Recently we organized a meeting and survey to develop the cowpea global conservation strategy (Trust-funded). We will have the same strategy developed for yam in 2010 (we are also organizing the Trust-funded expert meeting for this). We are developing more efficient conservation processes such as cryopreservation (this lowers costs but also limits genetic variation during storage). We are fingerprinting the collections of clonal crops to identify germplasm at accession level. This will further guide our collecting missions.
Do you think governments everywhere are serious about biodiversity conservation?
That depends on the country. The richer ones certainly take more serious actionâ€”but the poorest (or the less organized) do not have this ‘luxury’. I think all understand the value of biodiversity but as it is a long-term investment to store and as the return on investment is not guaranteed, countries either ignore it or do little about it.
What is the state of agrobiodiversity in Africa?
It is not too bad, compared to other continentsâ€”my view on this is that Africa has not yet undergone its Green Revolution (but this opinion may be controversial). However, things may change very quickly, especially now that Africa is seen as a big field where agriculture can take off. Somehow, if we are successful in producing high-yielding crops the adoption rate of such high potential crops may quickly wipe away natural diversity, including (but not only) the landraces (varieties developed by farmers over thousands of years). When the elite genotype replaces older varieties it makes the low performing one obsolete and it increases the rate of planting (as it can generate higher revenue). We have to be vigilant about this since we, as breeders of improved varieties, are partly responsible. There is a conflict of interest between agriculture intensification and conservation of biodiversity.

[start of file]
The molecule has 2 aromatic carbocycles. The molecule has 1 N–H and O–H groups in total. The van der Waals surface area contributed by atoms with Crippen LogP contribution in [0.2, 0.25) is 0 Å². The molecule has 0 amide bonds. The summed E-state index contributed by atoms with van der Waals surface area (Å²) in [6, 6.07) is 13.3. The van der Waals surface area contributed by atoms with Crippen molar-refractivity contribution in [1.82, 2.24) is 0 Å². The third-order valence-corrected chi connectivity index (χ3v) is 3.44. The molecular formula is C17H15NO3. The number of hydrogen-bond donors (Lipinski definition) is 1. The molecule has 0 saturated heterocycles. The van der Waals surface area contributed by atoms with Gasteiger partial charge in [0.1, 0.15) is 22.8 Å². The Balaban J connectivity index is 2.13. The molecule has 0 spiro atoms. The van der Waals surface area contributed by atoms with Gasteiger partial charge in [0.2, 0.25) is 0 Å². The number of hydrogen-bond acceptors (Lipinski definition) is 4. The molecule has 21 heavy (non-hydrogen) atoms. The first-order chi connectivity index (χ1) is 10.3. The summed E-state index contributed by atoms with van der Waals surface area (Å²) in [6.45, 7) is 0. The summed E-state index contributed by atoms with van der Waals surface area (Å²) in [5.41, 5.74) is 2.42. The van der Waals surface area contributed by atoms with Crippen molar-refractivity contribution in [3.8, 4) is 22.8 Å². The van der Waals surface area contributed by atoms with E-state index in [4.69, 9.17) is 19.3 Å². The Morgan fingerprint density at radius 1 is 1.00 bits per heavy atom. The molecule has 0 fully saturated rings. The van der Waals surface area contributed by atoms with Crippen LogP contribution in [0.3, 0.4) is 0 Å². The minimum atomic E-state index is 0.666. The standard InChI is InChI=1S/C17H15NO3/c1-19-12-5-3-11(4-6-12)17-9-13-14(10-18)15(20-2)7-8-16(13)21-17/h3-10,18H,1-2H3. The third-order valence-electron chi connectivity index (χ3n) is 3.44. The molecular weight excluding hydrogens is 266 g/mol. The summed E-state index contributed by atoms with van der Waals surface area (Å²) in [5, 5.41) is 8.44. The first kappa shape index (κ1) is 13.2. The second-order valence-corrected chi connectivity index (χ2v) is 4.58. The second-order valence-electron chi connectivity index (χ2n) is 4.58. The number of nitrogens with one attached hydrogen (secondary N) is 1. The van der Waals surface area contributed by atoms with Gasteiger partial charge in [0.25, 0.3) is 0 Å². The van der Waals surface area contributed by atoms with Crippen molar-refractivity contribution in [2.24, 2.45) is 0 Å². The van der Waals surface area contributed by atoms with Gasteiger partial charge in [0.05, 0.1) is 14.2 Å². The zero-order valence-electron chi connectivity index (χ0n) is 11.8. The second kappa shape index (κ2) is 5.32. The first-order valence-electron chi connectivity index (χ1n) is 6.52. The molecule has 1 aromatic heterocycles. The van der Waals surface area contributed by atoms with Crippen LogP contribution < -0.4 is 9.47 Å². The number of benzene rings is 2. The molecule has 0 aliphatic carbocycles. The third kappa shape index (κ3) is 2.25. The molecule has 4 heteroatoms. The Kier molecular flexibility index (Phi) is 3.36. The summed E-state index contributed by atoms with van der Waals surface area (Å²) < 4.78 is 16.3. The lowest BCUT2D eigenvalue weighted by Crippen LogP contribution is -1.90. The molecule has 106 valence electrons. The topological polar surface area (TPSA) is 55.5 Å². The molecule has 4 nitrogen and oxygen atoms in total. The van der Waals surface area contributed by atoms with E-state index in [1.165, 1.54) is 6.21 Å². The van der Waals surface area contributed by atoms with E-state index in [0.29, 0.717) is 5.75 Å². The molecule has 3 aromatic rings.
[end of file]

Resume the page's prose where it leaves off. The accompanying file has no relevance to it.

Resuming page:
Do farmers understand the need to conserve seeds or genetic resources for future generations?
In general I would think they are the first one to know about biodiversity but they may not be aware of the amplitude of the â€œerosionâ€ of species.
Some are already organized in community based genebanks and there are participatory conservation projects within the CGIAR but I do not know enough about the topic. This may be an important complementary approach, but participatory conservation may be difficult to sustain. Besides in community based conservation, the incentive is cultural preference. That means only materials of immediate interest for the farmers are kept.
What is the status of IITAâ€™s seed shipment to Svalbard in Norway?
We had planned on sending more than 20,000 accessions of cowpea and its relatives, bambara groundnut, maize, and soybean in the next few years. Cowpea makes up the majority of the accessions that we are sending. There is a bit of deviation from the original plan but we are more or less on track.
Being the lead person in agrobiodiversity conservation in the Institute, how do you plan to mark the UN International Year of Biodiversity?
We plan to raise awareness about biodiversity among the youth, i.e., high school students and adults in the local community. We will organize quiz contests, tree planting activities, excursions to the IITA forest and to the genebank; produce information materials (videos, flyers, handouts) and set up roaming exhibits and posters.
We also plan to organize seminars and a field or biodiversity/community day for students, farmers, and residents in the local community. We will be coordinating with partners from the University of Ibadan, local schools, Alliance FranÃ§aise, and other organizations, such as the National Center for Genetic Resources and Biotechnology, Nigeria Institute of Horticulture, and University of Abeokuta.
What would be your message to colleagues about biodiversity conservation?
Donâ€™t just conserve; educate as well.